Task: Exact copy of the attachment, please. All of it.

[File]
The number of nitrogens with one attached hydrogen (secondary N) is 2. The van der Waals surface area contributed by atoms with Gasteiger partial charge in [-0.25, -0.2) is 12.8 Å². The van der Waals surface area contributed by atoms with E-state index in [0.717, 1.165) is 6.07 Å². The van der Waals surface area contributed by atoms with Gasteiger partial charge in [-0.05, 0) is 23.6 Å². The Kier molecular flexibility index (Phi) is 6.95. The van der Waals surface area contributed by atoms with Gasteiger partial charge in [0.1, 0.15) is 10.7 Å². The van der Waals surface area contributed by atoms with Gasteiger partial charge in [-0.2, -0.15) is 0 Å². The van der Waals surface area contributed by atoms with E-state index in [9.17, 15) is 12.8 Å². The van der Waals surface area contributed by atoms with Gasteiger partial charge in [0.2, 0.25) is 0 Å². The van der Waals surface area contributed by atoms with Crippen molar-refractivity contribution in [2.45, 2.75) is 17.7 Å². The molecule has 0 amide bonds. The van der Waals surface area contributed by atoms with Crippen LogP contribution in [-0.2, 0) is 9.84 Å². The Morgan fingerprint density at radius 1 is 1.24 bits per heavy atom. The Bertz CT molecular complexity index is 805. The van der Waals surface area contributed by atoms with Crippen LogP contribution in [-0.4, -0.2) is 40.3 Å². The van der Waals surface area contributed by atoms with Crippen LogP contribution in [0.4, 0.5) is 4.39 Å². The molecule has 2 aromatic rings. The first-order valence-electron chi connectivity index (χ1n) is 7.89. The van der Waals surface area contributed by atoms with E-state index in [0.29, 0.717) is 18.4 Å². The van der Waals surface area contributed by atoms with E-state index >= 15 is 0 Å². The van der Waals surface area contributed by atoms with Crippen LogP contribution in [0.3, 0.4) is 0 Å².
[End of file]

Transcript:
The number of nitrogens with one attached hydrogen (secondary N) is 2. The van der Waals surface area contributed by atoms with Gasteiger partial charge in [-0.25, -0.2) is 12.8 Å². The van der Waals surface area contributed by atoms with E-state index in [0.717, 1.165) is 6.07 Å². The van der Waals surface area contributed by atoms with Gasteiger partial charge in [-0.05, 0) is 23.6 Å². The Kier molecular flexibility index (Phi) is 6.95. The van der Waals surface area contributed by atoms with Gasteiger partial charge in [0.1, 0.15) is 10.7 Å². The van der Waals surface area contributed by atoms with Gasteiger partial charge in [-0.2, -0.15) is 0 Å². The van der Waals surface area contributed by atoms with E-state index in [9.17, 15) is 12.8 Å². The van der Waals surface area contributed by atoms with Gasteiger partial charge in [0.2, 0.25) is 0 Å². The van der Waals surface area contributed by atoms with Crippen molar-refractivity contribution in [2.45, 2.75) is 17.7 Å². The molecule has 0 amide bonds. The van der Waals surface area contributed by atoms with Crippen LogP contribution in [-0.2, 0) is 9.84 Å². The Morgan fingerprint density at radius 1 is 1.24 bits per heavy atom. The Bertz CT molecular complexity index is 805. The van der Waals surface area contributed by atoms with Crippen LogP contribution in [-0.4, -0.2) is 40.3 Å². The van der Waals surface area contributed by atoms with Crippen LogP contribution in [0.4, 0.5) is 4.39 Å². The molecule has 2 aromatic rings. The first-order valence-electron chi connectivity index (χ1n) is 7.89. The van der Waals surface area contributed by atoms with E-state index in [0.29, 0.717) is 18.4 Å². The van der Waals surface area contributed by atoms with E-state index >= 15 is 0 Å². The van der Waals surface area contributed by atoms with Crippen LogP contribution in [0.3, 0.4) is 0 Å².